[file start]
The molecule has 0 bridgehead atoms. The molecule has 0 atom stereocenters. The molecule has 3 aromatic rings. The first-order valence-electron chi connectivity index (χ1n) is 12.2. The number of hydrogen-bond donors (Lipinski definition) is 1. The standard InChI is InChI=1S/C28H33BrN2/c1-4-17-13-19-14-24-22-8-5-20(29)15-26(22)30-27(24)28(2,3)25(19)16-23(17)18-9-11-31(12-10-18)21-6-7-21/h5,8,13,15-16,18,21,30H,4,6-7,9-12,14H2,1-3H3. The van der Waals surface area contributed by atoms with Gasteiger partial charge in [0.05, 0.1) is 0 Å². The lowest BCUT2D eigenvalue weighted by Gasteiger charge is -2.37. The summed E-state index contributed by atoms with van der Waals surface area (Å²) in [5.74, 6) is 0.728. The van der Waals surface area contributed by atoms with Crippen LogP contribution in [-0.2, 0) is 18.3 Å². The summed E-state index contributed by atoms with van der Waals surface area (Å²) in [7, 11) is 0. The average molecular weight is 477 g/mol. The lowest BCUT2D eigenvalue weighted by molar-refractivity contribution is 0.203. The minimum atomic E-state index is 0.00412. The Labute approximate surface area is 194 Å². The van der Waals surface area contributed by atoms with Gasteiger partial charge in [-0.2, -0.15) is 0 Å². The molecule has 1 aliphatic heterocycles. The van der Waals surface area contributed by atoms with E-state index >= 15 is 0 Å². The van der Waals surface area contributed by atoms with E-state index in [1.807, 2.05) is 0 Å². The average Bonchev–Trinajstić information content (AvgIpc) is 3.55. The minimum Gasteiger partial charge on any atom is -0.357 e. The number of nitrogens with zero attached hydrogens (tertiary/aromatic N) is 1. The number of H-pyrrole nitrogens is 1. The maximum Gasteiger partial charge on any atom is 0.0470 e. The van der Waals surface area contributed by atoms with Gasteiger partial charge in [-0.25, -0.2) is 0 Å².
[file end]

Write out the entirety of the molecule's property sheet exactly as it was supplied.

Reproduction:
The molecule has 0 bridgehead atoms. The molecule has 0 atom stereocenters. The molecule has 3 aromatic rings. The first-order valence-electron chi connectivity index (χ1n) is 12.2. The number of hydrogen-bond donors (Lipinski definition) is 1. The standard InChI is InChI=1S/C28H33BrN2/c1-4-17-13-19-14-24-22-8-5-20(29)15-26(22)30-27(24)28(2,3)25(19)16-23(17)18-9-11-31(12-10-18)21-6-7-21/h5,8,13,15-16,18,21,30H,4,6-7,9-12,14H2,1-3H3. The van der Waals surface area contributed by atoms with Gasteiger partial charge in [0.05, 0.1) is 0 Å². The lowest BCUT2D eigenvalue weighted by Gasteiger charge is -2.37. The summed E-state index contributed by atoms with van der Waals surface area (Å²) in [5.74, 6) is 0.728. The van der Waals surface area contributed by atoms with Crippen LogP contribution in [-0.2, 0) is 18.3 Å². The summed E-state index contributed by atoms with van der Waals surface area (Å²) in [7, 11) is 0. The average molecular weight is 477 g/mol. The lowest BCUT2D eigenvalue weighted by molar-refractivity contribution is 0.203. The minimum atomic E-state index is 0.00412. The Labute approximate surface area is 194 Å². The van der Waals surface area contributed by atoms with Gasteiger partial charge in [-0.2, -0.15) is 0 Å². The molecule has 1 aliphatic heterocycles. The van der Waals surface area contributed by atoms with E-state index >= 15 is 0 Å². The van der Waals surface area contributed by atoms with E-state index in [1.807, 2.05) is 0 Å². The average Bonchev–Trinajstić information content (AvgIpc) is 3.55. The minimum Gasteiger partial charge on any atom is -0.357 e. The number of nitrogens with zero attached hydrogens (tertiary/aromatic N) is 1. The number of H-pyrrole nitrogens is 1. The maximum Gasteiger partial charge on any atom is 0.0470 e. The van der Waals surface area contributed by atoms with Gasteiger partial charge in [-0.25, -0.2) is 0 Å².